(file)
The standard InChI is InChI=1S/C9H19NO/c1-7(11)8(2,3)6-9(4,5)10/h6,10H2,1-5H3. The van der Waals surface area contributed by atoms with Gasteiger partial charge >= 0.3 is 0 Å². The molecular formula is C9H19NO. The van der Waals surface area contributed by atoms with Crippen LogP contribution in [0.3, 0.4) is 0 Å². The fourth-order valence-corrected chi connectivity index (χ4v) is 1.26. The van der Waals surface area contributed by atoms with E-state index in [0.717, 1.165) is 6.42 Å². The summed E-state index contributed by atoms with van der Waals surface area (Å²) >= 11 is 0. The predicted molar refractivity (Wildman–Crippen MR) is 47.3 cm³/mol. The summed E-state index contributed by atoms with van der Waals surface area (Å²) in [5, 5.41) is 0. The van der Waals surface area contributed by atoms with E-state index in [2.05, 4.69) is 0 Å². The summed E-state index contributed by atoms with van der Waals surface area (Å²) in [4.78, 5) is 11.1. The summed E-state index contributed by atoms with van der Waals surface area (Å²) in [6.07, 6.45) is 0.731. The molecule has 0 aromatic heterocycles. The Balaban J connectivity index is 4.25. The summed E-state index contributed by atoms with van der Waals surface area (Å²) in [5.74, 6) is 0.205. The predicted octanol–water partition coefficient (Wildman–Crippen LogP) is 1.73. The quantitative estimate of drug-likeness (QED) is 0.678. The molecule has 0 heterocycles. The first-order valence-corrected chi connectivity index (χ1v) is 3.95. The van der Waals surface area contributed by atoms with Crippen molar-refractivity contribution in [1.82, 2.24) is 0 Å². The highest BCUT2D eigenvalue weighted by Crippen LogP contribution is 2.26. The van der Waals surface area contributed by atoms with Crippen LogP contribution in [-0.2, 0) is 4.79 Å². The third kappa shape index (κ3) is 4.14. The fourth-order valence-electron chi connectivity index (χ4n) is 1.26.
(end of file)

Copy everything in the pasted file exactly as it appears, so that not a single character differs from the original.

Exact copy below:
The standard InChI is InChI=1S/C9H19NO/c1-7(11)8(2,3)6-9(4,5)10/h6,10H2,1-5H3. The van der Waals surface area contributed by atoms with Gasteiger partial charge >= 0.3 is 0 Å². The molecular formula is C9H19NO. The van der Waals surface area contributed by atoms with Crippen LogP contribution in [0.3, 0.4) is 0 Å². The fourth-order valence-corrected chi connectivity index (χ4v) is 1.26. The van der Waals surface area contributed by atoms with E-state index in [0.717, 1.165) is 6.42 Å². The summed E-state index contributed by atoms with van der Waals surface area (Å²) >= 11 is 0. The predicted molar refractivity (Wildman–Crippen MR) is 47.3 cm³/mol. The summed E-state index contributed by atoms with van der Waals surface area (Å²) in [5, 5.41) is 0. The van der Waals surface area contributed by atoms with E-state index in [2.05, 4.69) is 0 Å². The summed E-state index contributed by atoms with van der Waals surface area (Å²) in [4.78, 5) is 11.1. The summed E-state index contributed by atoms with van der Waals surface area (Å²) in [6.07, 6.45) is 0.731. The molecule has 0 aromatic heterocycles. The Balaban J connectivity index is 4.25. The summed E-state index contributed by atoms with van der Waals surface area (Å²) in [5.74, 6) is 0.205. The predicted octanol–water partition coefficient (Wildman–Crippen LogP) is 1.73. The quantitative estimate of drug-likeness (QED) is 0.678. The molecule has 0 heterocycles. The first-order valence-corrected chi connectivity index (χ1v) is 3.95. The van der Waals surface area contributed by atoms with Crippen molar-refractivity contribution in [1.82, 2.24) is 0 Å². The highest BCUT2D eigenvalue weighted by Crippen LogP contribution is 2.26. The van der Waals surface area contributed by atoms with Crippen LogP contribution in [-0.2, 0) is 4.79 Å². The third kappa shape index (κ3) is 4.14. The fourth-order valence-electron chi connectivity index (χ4n) is 1.26.